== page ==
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For Sixth Consecutive Year, Peru Continues Improving the Business Environment


In Washington, D.C.:
Nadine Ghannam
Phone: +1 (202) 473-3011
E-mail: nsghannam@ifc.org


Washington D.C., October 20, 2011—A new report from IFC and the World Bank finds that 17 of 32 economies in Latin America and the Caribbean implemented regulatory reforms in the past year to make doing business easier for local entrepreneurs. Chile, Peru, Colombia, and Mexico remain in the lead in improving business regulations in the region, with new technologies playing a key role in improving transparency and access to information across the region.

Over the past six years, Peru has been among the 40 economies worldwide that have done the most to improve their regulatory environments for entrepreneurs. This year it is positioned second in the Region in the ease of doing business and in the position 41 of the global ranking among 183 economies, ahead of Colombia, Mexico and Brazil.

Released today, Doing Business 2012: Doing Business in a More Transparent World assesses regulations affecting domestic firms in 183 economies and ranks them in 10 areas of business regulation, such as resolving insolvency and trading across borders. This year, the rankings on ease of doing business were expanded to include indicators on getting electricity connections.

The report shows that Peru has made starting a business easier by eliminating the requirement for micro and small enterprises to deposit start-up capital in a bank before registration. It strengthened investor protections through a new law allowing minority shareholders to request access to non-confidential corporate documents.

“Governments in Latin America and the Caribbean continue to adopt new technologies to make life easier for local businesses,” said Augusto Lopez-Claros, Director, Global Indicators and Analysis, World Bank Group. “They have made it easier to pay taxes, get credit, trade across borders, and register property.”

Five of the seven regional economies that made paying taxes easier did so by improving electronic filing systems. Peru made paying taxes easier for companies by improving electronic filing and payment of the major taxes and promoting the use of the electronic option among the majority of taxpayers.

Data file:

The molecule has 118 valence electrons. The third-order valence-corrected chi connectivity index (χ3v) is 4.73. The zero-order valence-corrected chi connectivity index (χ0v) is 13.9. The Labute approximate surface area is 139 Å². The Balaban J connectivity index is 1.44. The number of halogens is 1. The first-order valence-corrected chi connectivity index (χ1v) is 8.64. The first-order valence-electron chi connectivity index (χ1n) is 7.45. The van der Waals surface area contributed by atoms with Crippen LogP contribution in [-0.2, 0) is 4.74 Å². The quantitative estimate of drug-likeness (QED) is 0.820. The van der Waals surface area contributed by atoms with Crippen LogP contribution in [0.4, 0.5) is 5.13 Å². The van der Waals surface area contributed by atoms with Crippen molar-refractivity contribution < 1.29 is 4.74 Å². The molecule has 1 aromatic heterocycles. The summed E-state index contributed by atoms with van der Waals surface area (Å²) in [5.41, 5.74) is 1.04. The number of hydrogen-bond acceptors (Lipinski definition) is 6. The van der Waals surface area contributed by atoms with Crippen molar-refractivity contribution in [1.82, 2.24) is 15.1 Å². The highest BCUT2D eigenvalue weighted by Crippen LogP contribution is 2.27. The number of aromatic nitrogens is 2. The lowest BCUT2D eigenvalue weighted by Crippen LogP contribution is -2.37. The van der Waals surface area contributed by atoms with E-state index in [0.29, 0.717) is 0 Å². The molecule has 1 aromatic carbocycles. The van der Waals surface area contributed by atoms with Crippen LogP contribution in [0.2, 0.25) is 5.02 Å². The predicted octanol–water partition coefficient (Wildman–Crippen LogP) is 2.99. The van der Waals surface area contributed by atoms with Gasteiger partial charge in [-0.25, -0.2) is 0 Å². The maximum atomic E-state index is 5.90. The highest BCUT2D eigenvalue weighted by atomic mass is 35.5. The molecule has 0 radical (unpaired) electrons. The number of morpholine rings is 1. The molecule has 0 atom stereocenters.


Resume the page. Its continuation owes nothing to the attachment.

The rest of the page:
“Economic activity is supported by rules that increase efficiency and transparency and are accessible to all,” said Sylvia Solf, lead author of the report. New data show that governments around the world are making use of new technologies to facilitate access to relevant information and increase transparency in business regulation. In Latin America, 25 economies make documentation requirements for trade available either online or via public notices. Transparency and efficiency often go hand-in-hand. Globally, trade processes are on average twice as fast in economies where documentation requirements are easily accessible.

About the Doing Business report series
Doing Business analyzes regulations that apply to an economy’s businesses during their life cycle, including start-up and operations, trading across borders, paying taxes, and resolving insolvency.  Doing Business does not measure all aspects of the business environment that matter to firms and investors. For example, it does not measure security, macroeconomic stability, corruption, the level of skills, or the strength of financial systems. Its findings have stimulated policy debates in more than 80 economies and enabled a growing body of research on how firm-level regulation relates to economic outcomes across economies. For more information about the Doing Business report series, please visit www.doingbusiness.org. Join us on Facebook: http://www.facebook.com/DoingBusiness.org.

About the World Bank Group
The World Bank Group is one of the world’s largest sources of funding and knowledge for developing countries. It comprises five closely associated institutions: the International Bank for Reconstruction and Development (IBRD) and the International Development Association (IDA), which together form the World Bank; the International Finance Corporation (IFC); the Multilateral Investment Guarantee Agency (MIGA); and the International Centre for Settlement of Investment Disputes (ICSID). Each institution plays a distinct role in the mission to fight poverty and improve living standards for people in the developing world. For more information, please visit www.worldbank.org, www.miga.org, and www.ifc.org.

Regional Media Contacts:

Latin America and the Caribbean
Adriana Gomez +1 (202) 458-5204                 Stevan Jackson  +1 (202) 458-5054
E-mail: agomez@ifc.org                        E-mail:
Sjackson@worldbank.org